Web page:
Activists amplify call to action from world’s girls

Article Date

25 September 2014

Article Author

Erin Kelly

Media Contact

Anne McPherson

Vice President, Global Communications email [email protected]

Every day, tens of millions of girls around the world don’t have the opportunity to decide when, if, and whom to marry. They don’t have the chance to go to a good school, which can prepare them for jobs that will help lift their families out of poverty. And they lack access to safe, affordable sexual and reproductive health care that will let them control their own future.

Recognizing we have an unprecedented opportunity to improve the lives of girls from Afghanistan to Zimbabwe, the International Center for Research on Women (ICRW), Let Girls Lead, the European Parliamentary Forum on Population and Development, and Advocates for Youth joined together on Monday, September 22, the first day of United Nations General Assembly meetings, to call on world leaders, donors, and the global community to ensure that adolescent girls—and their needs—are central to efforts to end poverty.

“Girls at the Center: Bringing the Girl Declaration to the Post-2015 Agenda” brought speakers together for a panel discussion including ICRW’s Suzanne Petroni, head of Gender, Population and Development, M.A. Keifer, International Policy Analyst at Advocates for Youth, Hon. Fawzia Koofi, Member of Parliament in Afghanistan, and Memory Banda, an 18 year-old girl leader and survivor of gender-based violence from Malawi.

Moderated by Howard Taylor, Vice President and Managing Director of the Nike Foundation, panelists discussed the Girl Declaration, a global call to action by more than 500 girls in various developing countries, which serves as a framework for how and where adolescent girls’ needs must be prioritized in the post-2015 development agenda, which member states are currently joining together to discuss.

U.S. Ambassador-at-Large for Global Women’s Issues Cathy Russell gave opening remarks in strong support of the Girl Declaration and advocates’ efforts to put girls at the center of the post-2015 development agenda. She referenced four priority areas for the U.S. government with regard to girls and women in the post-2015 framework: Economic empowerment, gender-based violence, political participation and sexual and reproductive health. U.S. leadership on these issues will be critical as we enter the year-long inter-governmental negotiations process that lies ahead. It will be important to have governments with as much influence at the UN as the U.S. insisting that girls’ rights not be negotiated away.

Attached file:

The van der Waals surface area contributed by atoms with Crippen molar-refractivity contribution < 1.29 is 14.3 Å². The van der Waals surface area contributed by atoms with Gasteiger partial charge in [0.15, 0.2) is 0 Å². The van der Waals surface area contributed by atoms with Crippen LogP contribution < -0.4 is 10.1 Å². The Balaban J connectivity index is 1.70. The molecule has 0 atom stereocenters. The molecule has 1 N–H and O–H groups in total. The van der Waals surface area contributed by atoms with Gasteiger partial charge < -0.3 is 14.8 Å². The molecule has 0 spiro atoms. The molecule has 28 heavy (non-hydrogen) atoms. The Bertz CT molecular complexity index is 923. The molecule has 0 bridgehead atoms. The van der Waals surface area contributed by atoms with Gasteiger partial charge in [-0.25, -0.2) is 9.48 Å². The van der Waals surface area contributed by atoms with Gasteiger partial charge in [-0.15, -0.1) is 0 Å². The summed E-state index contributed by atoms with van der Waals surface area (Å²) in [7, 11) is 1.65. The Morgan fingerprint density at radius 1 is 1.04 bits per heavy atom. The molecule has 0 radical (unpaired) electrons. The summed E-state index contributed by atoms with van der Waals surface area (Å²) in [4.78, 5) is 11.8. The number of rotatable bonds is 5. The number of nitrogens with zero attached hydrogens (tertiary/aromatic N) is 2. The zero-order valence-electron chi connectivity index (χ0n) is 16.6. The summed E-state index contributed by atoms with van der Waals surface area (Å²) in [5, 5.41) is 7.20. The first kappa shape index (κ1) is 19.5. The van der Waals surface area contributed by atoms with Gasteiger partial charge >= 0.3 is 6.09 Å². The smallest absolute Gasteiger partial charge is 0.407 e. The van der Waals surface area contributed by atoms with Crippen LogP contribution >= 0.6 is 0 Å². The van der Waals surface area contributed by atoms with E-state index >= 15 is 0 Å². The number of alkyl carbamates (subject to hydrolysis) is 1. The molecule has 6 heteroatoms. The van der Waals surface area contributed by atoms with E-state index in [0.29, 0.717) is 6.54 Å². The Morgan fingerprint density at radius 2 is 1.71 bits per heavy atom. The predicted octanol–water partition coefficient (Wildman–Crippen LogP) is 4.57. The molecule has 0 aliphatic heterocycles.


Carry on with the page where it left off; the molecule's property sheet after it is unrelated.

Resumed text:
Dr. Suzanne Petroni highlighted recent research from ICRW, including a report that details the barriers adolescents face in getting reproductive health care and spoke about broad themes found in the girl declaration, including girls’ desire to be heard and listened to, to live lives free of violence, and to be treated fairly and given the chance to contribute to their community and country’s welfare.

Hon. Fawzia Koofi, who recently announced she would be running for President of Afghanistan in 2019, spoke about her work as a Member of Parliament in Afghanistan, and the importance of focusing on protecting girls’ and women’s rights. After decades of conflict, Hon. Koofi spoke about how women and girls have made gains over the past several years, noting that Afghanistan now as a woman on the Supreme Court. However, she commented that  the rule of law must be strengthened to ensure that rights are a core piece of law and practice in her country. Additionally, Hon. Koofi noted that while many gains have been made in Afghanistan’s major cities, women who live in rural areas still face many seemingly insurmountable barriers, including inequitable beliefs that lead to inequality and lack of access to resources like health care for pregnant women.

M.A. Keifer spoke about the importance of not only ensuring girls have access to reproductive health services, but that their rights to bodily integrity and sexual health must be protected and respected in the next round of development goals.

The panel concluded with the powerful voice of an adolescent girl herself. Malawi’s Memory Banda, an 18 year-old girl leader and survivor of gender-based violence, spoke about her role in empowering girls in her community and why the issue hits so close to home for her. At age 11, Memory told the audience, her sister was married off once she became pregnant. Memory felt helpless, remarking “nobody stood up for her.” After bearing witness to this, Memory decided to become an advocate for girls, working to end child marriage for girls like her sister throughout Malawi.

Supported by the Nike Foundation, the NoVo Foundation, and the Gabarron Foundation, the event galvanized an audience from around the world—including  Members of Parliament from Russia, Sweden, Ecuador and Guyana—to once and for all, ensure that adolescent girls are not an afterthought in effort to end global poverty, but are front and center. We must recognize that they are a partner and key ally in ensuring we end poverty once and for all.